Kings’ Goalie Search Ends in Roman Spring
Rooting through the NHL bargain bin Wednesday, the Kings believe they unearthed an undervalued gem.
By sending only a second-round pick in the 2004 draft to the Philadelphia Flyers, they picked up Czech goaltender Roman Cechmanek, who in each of his three seasons has finished second in the league in goals-against average and no worse than tied for fourth in save percentage.
The acquisition ends the King career of Felix Potvin, who after nearly 2 1/2 seasons with the club will become an unrestricted free agent July 1.
And despite Cechmanek’s numbers, including a 1.83 goals-against average last season, some in Philadelphia will say the Kings swapped the Cat for a dog.
For all his success in the regular season and in international play, including three world championships and an Olympic gold medal as Dominik Hasek’s backup in the 1998 Winter Games at Nagano, Japan, Cechmanek, 32, was unable to take the Flyers beyond the second round of the playoffs.
He was basically booed out of Philadelphia, where fans turned on him and management gave up on him, Flyer General Manager Bobby Clarke telling reporters two weeks ago that it would be “very difficult to bring Roman back” and suggesting that teammates had lost faith in the goaltender.
Clarke’s public declaration of no confidence did little to enhance Cechmanek’s value, and the Kings jumped at the chance to nab him on the cheap.
While the timing of the trade smacked of one-upmanship, what with the Mighty Ducks grabbing the headlines by reaching the Stanley Cup finals, the Kings denied it. They said they had to act fast to get their man.
The goaltender’s agent, Peter Svoboda, said that the St. Louis Blues, Boston Bruins and Vancouver Canucks also were interested in Cechmanek. And with Patrick Roy announcing his retirement Wednesday, the Colorado Avalanche presumably also will be in the market for a goaltender this summer.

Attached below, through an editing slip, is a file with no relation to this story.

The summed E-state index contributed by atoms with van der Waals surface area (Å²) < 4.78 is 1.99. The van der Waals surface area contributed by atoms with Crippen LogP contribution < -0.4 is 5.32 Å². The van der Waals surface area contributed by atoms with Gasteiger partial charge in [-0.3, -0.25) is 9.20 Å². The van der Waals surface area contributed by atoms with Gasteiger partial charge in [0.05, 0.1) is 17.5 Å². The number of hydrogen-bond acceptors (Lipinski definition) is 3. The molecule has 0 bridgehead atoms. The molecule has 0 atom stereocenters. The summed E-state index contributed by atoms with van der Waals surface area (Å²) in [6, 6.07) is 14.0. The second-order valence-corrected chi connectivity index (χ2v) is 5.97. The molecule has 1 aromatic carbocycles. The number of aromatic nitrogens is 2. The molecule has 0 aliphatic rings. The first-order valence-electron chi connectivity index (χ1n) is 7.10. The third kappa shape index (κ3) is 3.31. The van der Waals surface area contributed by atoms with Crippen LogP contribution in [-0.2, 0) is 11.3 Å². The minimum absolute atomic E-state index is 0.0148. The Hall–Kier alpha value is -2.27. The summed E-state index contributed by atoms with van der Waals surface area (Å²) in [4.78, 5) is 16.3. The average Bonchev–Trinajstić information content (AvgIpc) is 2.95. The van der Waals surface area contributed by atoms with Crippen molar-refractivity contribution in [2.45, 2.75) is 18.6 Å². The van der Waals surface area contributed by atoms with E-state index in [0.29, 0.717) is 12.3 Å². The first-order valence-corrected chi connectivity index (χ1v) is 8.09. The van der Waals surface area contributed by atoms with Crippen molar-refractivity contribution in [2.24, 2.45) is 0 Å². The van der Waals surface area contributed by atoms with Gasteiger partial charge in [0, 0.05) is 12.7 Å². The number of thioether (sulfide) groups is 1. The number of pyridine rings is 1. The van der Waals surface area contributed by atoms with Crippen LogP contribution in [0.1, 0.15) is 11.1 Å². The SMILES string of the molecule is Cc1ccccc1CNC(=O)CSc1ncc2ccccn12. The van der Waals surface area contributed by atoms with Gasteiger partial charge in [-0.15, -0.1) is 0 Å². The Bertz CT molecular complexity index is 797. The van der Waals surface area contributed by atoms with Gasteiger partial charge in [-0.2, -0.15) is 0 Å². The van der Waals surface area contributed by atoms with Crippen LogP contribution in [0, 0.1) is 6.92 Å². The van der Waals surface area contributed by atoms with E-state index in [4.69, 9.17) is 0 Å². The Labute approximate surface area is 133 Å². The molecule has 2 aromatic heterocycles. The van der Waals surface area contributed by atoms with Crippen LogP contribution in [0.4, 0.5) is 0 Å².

“Once we decided to go in this direction and the Flyers were prepared to make the move, we didn’t see any reason to wait,” King General Manager Dave Taylor said during a conference call with reporters. “We have had discussions with Bob Clarke and the Flyers going back a couple of weeks, but we were able to complete the deal today. The timing really has no significant relevance.”
Cechmanek said Los Angeles was his first choice for a new NHL address. Asked why, he said, “I don’t know why.”
Perhaps because it’s about as far from Philadelphia as he could get and still be in the NHL. He called the Kings a “great” team, even though he was 2-0 against them last season with a 0.50 goals-against average and .975 save percentage.
Cechmanek, due to make $3 million next season and $3.5 million the following season after signing a three-year, $10-million contract extension in January 2002, was 92-43-22 with the Flyers. His 1.96 goals-against average is the lowest in nearly 60 years for goaltenders appearing in at least 150 games.
Still, Clarke called him inconsistent in the playoffs, where he was 9-14, and first-year Coach Ken Hitchcock often said last season that, because of the goaltender’s unorthodox style, watching Cechmanek play scared him.
“In the playoffs, maybe it wasn’t great,” Cechmanek said Wednesday from the Czech Republic. “But not bad.”
In the conference semifinals this season, Cechmanek twice shut out the top-seeded Ottawa Senators but also gave up nine goals in 46 shots as the Flyers lost the last two games of the six-game series, 5-2 and 5-1.
The goaltender asked reporters why fans hated him and reportedly told teammates that he wanted out of Philadelphia. A year earlier, he had asked to be traded and Clarke had refused. This time, the Flyers were only too willing to unload him.
And the Kings were only too happy to give him a new home. Potvin and Jamie Storr, their goaltenders last season, were not the answer, they had decided.
“We looked at a number of options,” Taylor said, “but we felt Roman was the best fit for us [because of] a combination of the success he’s had in the league and the price that we had to pay for him.”
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A look at Roman Cechmanek’s seasons in the NHL:
*--* SEASON TEAM GP MIN GA SO AVG W-L-T 00-01 Philadelphia 59 3431 115 10 2.01 35-15-6 01-02 Philadelphia 46 2603 89 4 2.05 24-13-6 02-03 Philadelphia 58 3350 102 6 1.83 33-15-10 Totals 163 9384 306 20 1.96 92-43-22
NOTE: Cechmanek played six seasons in the Czech Republic before joining the NHL.